A rule-based system may be viewed as consisting of three basic components: a set of rules [rule base], a data base [fact base], and an interpreter for the rules. In the simplest design, a rule … can be viewed as a simple conditional statement, and the invocation of rules as a sequence of actions chained by modus ponens.
– from The Origin of Rule-Based Systems in AI. Randall Davis and Jonathan J. King, reprinted as Ch. 2 of Rule Based Expert Systems: The Mycin Experiments of the Stanford Heuristic Programming Project (The Addison-Wesley Series in Artificial Intelligence). Bruce G. Buchanan and Edward H. Shortliffe (Eds.). Addison-Wesley Longman Publishing Co., Inc., Boston, MA, USA, 1984.
It is standard practice in managing payments to block potentially fraudulent transactions via a set of rules. These rules can be very effective in mitigating fraud risk, and practitioners in the industry are comfortable with this approach. Quite often these rules are able to mitigate the losses from fraudulent transactions without producing a correspondingly high alarm rate. For example, a fraud team might create rules based on a location and block transactions from risky zip codes. They might also create rules to block transactions from cards used too frequently by blocking any transactions for cards with more than 4 previous transactions in the past 30 minutes.
Commerce has evolved from its many different forms – from in-store purchases and mail order businesses to online market places and omni-channel commerce. Digital downloads and instant fulfillment services like Uber are transforming the way people consume goods and services. Online shopping has slowly eroded the traditional brick and mortar space of shopping malls. Consumers' retail trips in November and December, the two biggest shopping months out of the year, dropped from 35 billion visits in 2010 to 17.3 billion visits in 2013, according to a report from Cushman & Wakefield. In spite of rapid rise and adoption of modern commerce, fraud prevention is still based on archaic methods that are rigid, resource constrained and time consuming.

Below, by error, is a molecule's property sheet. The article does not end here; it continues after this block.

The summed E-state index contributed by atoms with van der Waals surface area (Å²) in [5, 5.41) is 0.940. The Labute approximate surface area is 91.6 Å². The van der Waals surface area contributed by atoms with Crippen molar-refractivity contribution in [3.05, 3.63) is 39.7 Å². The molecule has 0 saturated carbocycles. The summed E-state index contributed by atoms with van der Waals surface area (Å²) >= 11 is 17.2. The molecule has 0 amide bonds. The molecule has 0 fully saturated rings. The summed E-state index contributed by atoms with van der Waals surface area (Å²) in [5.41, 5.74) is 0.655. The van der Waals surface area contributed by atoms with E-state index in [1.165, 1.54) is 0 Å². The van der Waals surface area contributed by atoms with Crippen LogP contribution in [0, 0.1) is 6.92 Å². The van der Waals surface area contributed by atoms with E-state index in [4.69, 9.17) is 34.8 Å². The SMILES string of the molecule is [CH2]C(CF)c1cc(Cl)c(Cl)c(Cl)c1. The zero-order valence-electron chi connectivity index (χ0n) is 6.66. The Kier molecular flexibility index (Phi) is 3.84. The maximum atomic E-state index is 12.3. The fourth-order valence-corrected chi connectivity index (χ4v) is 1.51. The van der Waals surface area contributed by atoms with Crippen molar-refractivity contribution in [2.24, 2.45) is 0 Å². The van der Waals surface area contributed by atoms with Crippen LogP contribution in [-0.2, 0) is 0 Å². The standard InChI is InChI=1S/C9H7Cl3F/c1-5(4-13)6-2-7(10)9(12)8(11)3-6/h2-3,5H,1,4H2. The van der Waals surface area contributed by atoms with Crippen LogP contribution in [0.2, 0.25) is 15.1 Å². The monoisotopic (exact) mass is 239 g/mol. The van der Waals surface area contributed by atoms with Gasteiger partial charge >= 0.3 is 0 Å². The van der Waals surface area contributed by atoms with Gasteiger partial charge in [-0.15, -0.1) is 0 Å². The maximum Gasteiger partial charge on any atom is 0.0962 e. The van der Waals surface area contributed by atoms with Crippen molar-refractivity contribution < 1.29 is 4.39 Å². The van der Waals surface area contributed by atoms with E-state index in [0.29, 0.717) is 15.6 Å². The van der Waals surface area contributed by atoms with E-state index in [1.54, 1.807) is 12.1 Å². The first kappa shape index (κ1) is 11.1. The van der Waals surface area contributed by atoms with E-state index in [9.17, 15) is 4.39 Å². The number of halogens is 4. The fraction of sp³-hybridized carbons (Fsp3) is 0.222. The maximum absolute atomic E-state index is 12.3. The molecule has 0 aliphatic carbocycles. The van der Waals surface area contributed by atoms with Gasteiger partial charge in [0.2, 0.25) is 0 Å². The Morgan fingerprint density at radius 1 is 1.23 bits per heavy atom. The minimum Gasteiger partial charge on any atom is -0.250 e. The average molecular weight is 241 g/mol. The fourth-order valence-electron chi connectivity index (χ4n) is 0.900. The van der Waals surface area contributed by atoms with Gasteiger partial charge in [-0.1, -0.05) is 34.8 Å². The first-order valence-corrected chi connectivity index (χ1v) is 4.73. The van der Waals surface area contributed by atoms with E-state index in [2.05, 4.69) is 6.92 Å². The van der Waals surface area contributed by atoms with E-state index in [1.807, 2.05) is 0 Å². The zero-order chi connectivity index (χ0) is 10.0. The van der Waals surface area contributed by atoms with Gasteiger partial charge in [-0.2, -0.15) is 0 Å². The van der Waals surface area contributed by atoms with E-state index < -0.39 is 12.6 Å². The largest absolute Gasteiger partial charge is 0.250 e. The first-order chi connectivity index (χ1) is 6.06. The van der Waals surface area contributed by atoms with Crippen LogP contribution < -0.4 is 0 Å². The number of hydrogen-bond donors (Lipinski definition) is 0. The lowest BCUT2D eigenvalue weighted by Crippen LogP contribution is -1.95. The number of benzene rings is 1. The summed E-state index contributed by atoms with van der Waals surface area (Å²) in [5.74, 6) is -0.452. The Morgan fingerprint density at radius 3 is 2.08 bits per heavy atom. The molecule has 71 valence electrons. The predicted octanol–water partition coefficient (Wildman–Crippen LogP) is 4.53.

President Donald Trump cancelled his visit to the United Kingdom -- his first since taking office -- which was scheduled to happen in February this year, multiple reports revealed Thursday. The reason he gave for cancelling his visit was heavily criticized by British politicians. During his visit, he was supposed to inaugurate the new U.S. embassy in London as well as hold talks with U.K. Prime Minister Theresa May on Feb. 26 -27. Trump put the blame of having to cancel his U.K. visit on former President Barack Obama. After Trump's tweet, a number of British politicians celebrated the fact he will not be visiting their country, adding that the reason he gave for cancelling was untrue.
The core of most modern Machine Learning (ML) systems is automated neural networks (ANNs). The training of ANN's requires large data sets. One misconception of those data sets is the idea that "if we get enough data, we can make the system 100% accurate." Yes, that can happen, but it's not what we really want. Many methods can be used to group data into relevant categories.